There are also issues to do with digital exclusion. If people have to present a text or email that confirms a negative test, that will affect people who are digitally excluded.
We have to work through such issues. With Glasgow City Council, we will reinforce the message about testing before arrival—indeed, I spoke to the council this morning. The council will email every ticket holder via the ticketing company not only to encourage individuals to test before arrival but to provide a link so that they can order lateral flow devices. I encourage every person who has a ticket to any session in the fan zone to test before arrival, please. People can order lateral flow devices to be delivered to their homes or they can pick them up from multiple sites across the country.
With respect, all the human rights and inclusion issues have been successfully resolved south of the border.
Hospitality businesses in Scotland, especially in Glasgow, have had a punishing time. They have invested thousands of pounds in safety measures only to be shut for months. The rules remain tight and businesses are not even allowed to advertise the fact that they are showing the tournament. The last thing that they want is for the progress that we have made to be undone by a third wave. The cabinet secretary can understand their concern about a temporary event on their doorstep that is able to accommodate thousands of people for 31 days straight. What reassurance will the Government give to those businesses? What additional measures will it take to mitigate the impact on them if a third wave hits Glasgow as a result of the existence of the fan zone?
Of course I recognise the concerns that have been raised by hospitality businesses in Glasgow. A range of mitigations is in place. Again, I emphasise that, although there will be 3,000 people per session, the space is large enough to accommodate 80,000. Do not think of the space as a traditional fan zone, which might have been seen during the champions league final a couple of weeks ago, for example. It is a family event. There will be areas in which families can participate. Football pitches and tennis courts will be available, for example, and there will be a picnic area in which people can sit in their family bubbles.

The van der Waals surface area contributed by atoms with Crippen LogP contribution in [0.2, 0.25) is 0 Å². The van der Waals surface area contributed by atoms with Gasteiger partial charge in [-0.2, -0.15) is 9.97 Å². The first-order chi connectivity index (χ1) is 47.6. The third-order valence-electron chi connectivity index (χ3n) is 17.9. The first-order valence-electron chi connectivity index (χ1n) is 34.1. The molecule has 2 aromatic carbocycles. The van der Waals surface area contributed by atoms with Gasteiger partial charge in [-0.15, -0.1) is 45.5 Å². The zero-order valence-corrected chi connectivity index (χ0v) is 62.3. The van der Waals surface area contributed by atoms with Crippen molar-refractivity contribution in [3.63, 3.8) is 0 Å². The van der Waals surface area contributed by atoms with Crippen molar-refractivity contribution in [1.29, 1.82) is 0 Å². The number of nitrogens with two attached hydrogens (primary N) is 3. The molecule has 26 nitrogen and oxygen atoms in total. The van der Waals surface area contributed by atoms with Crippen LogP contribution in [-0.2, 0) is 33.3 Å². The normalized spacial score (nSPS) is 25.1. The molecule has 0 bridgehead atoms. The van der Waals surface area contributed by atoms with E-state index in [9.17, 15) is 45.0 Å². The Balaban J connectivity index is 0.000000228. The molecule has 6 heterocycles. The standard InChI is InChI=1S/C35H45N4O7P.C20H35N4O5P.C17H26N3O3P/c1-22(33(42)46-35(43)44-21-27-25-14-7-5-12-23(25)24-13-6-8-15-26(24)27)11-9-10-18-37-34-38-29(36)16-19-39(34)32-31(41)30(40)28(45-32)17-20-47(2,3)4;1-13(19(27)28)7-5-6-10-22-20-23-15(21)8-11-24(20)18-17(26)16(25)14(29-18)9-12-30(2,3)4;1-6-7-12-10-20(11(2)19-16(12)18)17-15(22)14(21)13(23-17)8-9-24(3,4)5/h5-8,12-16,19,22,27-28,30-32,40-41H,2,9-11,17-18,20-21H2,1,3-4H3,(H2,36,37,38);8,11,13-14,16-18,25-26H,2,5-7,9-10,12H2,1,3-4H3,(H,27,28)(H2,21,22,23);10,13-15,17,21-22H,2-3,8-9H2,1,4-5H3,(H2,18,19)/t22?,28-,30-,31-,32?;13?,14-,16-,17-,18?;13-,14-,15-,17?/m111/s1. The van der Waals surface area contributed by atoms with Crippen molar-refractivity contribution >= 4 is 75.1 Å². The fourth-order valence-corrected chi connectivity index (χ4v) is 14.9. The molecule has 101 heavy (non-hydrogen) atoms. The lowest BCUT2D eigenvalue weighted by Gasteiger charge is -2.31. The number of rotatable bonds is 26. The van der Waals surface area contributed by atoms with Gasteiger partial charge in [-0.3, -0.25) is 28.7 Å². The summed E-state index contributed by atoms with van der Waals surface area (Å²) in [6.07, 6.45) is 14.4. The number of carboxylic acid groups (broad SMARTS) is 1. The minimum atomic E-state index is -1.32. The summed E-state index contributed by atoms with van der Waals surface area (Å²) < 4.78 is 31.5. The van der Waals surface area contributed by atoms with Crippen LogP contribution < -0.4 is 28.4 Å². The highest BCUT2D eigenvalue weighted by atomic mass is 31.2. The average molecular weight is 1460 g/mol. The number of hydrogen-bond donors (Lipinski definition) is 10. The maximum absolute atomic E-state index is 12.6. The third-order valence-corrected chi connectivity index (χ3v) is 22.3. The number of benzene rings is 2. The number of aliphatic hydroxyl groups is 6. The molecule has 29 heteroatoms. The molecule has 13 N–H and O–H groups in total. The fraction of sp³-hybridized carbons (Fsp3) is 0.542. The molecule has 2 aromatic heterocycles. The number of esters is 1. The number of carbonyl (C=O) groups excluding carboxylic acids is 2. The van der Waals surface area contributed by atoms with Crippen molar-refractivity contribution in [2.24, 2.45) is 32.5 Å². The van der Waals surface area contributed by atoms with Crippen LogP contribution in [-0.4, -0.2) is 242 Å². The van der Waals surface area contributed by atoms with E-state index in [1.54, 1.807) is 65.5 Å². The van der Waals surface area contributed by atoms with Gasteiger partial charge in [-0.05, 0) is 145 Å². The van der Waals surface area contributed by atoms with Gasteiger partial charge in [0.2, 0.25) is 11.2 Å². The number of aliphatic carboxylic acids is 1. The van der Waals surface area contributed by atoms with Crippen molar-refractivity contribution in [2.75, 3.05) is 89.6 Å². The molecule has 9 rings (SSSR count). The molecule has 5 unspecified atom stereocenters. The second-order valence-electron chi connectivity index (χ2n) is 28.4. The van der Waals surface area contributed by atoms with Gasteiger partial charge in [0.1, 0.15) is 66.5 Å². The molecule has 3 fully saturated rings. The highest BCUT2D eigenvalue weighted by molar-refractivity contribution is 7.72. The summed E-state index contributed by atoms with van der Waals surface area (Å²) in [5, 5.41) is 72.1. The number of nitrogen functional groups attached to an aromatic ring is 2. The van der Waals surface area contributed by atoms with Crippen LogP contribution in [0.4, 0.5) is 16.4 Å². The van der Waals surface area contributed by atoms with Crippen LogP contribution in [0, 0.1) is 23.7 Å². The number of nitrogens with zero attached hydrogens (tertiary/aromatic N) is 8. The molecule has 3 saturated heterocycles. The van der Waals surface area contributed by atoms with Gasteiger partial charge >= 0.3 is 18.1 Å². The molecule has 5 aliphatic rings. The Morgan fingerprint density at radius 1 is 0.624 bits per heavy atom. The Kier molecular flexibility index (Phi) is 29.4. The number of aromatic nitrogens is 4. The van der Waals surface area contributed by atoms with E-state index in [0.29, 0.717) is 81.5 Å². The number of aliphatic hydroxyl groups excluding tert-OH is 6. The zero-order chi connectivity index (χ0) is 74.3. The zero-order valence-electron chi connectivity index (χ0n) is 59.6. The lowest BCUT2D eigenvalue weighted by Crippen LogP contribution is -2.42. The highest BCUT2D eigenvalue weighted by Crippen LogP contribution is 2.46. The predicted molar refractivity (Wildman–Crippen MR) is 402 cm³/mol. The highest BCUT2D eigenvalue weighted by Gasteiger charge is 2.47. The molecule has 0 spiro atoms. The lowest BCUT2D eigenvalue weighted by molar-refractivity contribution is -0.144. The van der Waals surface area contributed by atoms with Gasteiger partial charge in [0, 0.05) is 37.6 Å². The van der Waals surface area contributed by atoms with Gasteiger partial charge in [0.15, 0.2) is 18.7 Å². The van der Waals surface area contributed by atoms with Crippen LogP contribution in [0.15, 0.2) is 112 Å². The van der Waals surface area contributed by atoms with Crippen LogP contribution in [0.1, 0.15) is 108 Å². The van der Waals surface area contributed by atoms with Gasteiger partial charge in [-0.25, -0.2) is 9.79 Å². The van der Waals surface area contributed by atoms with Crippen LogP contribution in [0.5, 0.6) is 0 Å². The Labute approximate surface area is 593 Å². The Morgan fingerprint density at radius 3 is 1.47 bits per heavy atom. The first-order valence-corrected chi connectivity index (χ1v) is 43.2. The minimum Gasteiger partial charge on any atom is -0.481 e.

There is a lot of mitigation. I know that there are concerns about the serving of alcohol, but there will be table service only, for example. No queueing at bars will be allowed, and no spirits will be served on a match day. As members would imagine, all spectators will have to complete test and protect information. The clinical advice that I have received is that, with all those mitigations in place—I am happy to write to Alex Cole-Hamilton with further details of all the mitigations that are in place—the event should be a low-risk one.
I go back to my original answer. We will monitor on an on-going basis, and we will introduce even further mitigation if that is necessary. Of course, if we have serious concerns, we reserve the right to withdraw permission for the fan zone.